The IRS has granted educational institutions a one-year reprieve from penalties if they fail to provide information on the amounts actually paid to the institution for the year in question on Form 1098-T and rather provide information solely on the amounts billed to the student. Announcement 2016-17 provides this short term relief from the law change enacted as part of the Protecting Americans from Tax Hikes Act of 2015.
As part of a package of provisions meant to reign in unauthorized claims for the American Opportunity Tax Credit and Lifetime Learning Credit, the Congress removed the option for educational institutions to report the amounts billed for tuition to a student on Form 1098-T in lieu of reporting the amounts actually paid by the student during the year. The credits in question are only available for amounts actually paid during the year in question, though not surprisingly many taxpayers simply used the amount on that form to claim the credit, even if the actual payment was made in a different year.
The IRS notes that they had received comments from educational institutions regarding this provision:
Following the enactment of PATH, numerous eligible educational institutions informed the IRS that implementation of the law change will require computer software reprogramming and other changes that cannot be implemented in time to meet the applicable filing and furnishing due dates for Form 1098-T for calendar year 2016.
For that reason, the IRS granted the following relief:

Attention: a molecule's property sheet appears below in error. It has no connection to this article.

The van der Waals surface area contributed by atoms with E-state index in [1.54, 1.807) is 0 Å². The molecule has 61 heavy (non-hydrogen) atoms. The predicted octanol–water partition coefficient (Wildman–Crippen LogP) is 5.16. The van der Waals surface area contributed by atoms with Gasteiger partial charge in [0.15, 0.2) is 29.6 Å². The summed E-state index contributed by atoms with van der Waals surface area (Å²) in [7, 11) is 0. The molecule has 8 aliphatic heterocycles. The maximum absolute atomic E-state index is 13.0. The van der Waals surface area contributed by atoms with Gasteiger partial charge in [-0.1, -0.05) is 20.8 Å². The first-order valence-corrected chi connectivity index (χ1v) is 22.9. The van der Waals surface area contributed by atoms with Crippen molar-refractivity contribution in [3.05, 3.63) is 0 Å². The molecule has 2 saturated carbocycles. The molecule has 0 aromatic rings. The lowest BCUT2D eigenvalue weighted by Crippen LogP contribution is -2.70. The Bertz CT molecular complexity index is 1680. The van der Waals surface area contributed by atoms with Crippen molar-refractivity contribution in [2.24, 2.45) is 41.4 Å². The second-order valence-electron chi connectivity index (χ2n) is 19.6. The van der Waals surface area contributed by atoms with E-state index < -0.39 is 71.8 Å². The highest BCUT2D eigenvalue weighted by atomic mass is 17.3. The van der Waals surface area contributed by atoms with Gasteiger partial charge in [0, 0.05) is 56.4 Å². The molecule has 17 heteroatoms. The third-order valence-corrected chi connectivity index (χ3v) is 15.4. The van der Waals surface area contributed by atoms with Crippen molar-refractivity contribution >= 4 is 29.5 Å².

In light of this, the IRS will not impose penalties under section 6721 or 6722 with respect to 2016 Forms 1098-T solely because the eligible educational institution reports the aggregate amount billed for qualified tuition and related expenses for the 2016 calendar year. Thus, eligible educational institutions will continue to have the option of reporting either the amount of payments of qualified tuition and related expenses received or the amount of qualified tuition and related expenses billed for the 2016 calendar year without being subject to penalties. Institutions should refer to the instructions for the 2016 Form 1098-T for further guidance for reporting of these amounts. This penalty relief does not apply to any other failure subject to a penalty under section 6721 or 6722.
While the relief may make life easier for educational institutions, it may complicate matters for tax professionals who need to comply with the expanded due diligence rules under IRC §6695(g) that will impose a $500 penalty on preparers who fail to meet due diligence requirements documenting qualification for the American Opportunity Credit beginning with 2016 returns.
The reporting only of amounts actually paid on Form 1098-T would have simplified the matter of confirming eligibility to claim the credit just as the due diligence penalty rules expanded to cover this credit. However now advisers will need to not only ask about payments (as they have in the past, being unable to rely on the Form 1098-T), but may need to obtain other evidence to meet this rule for 2016 returns.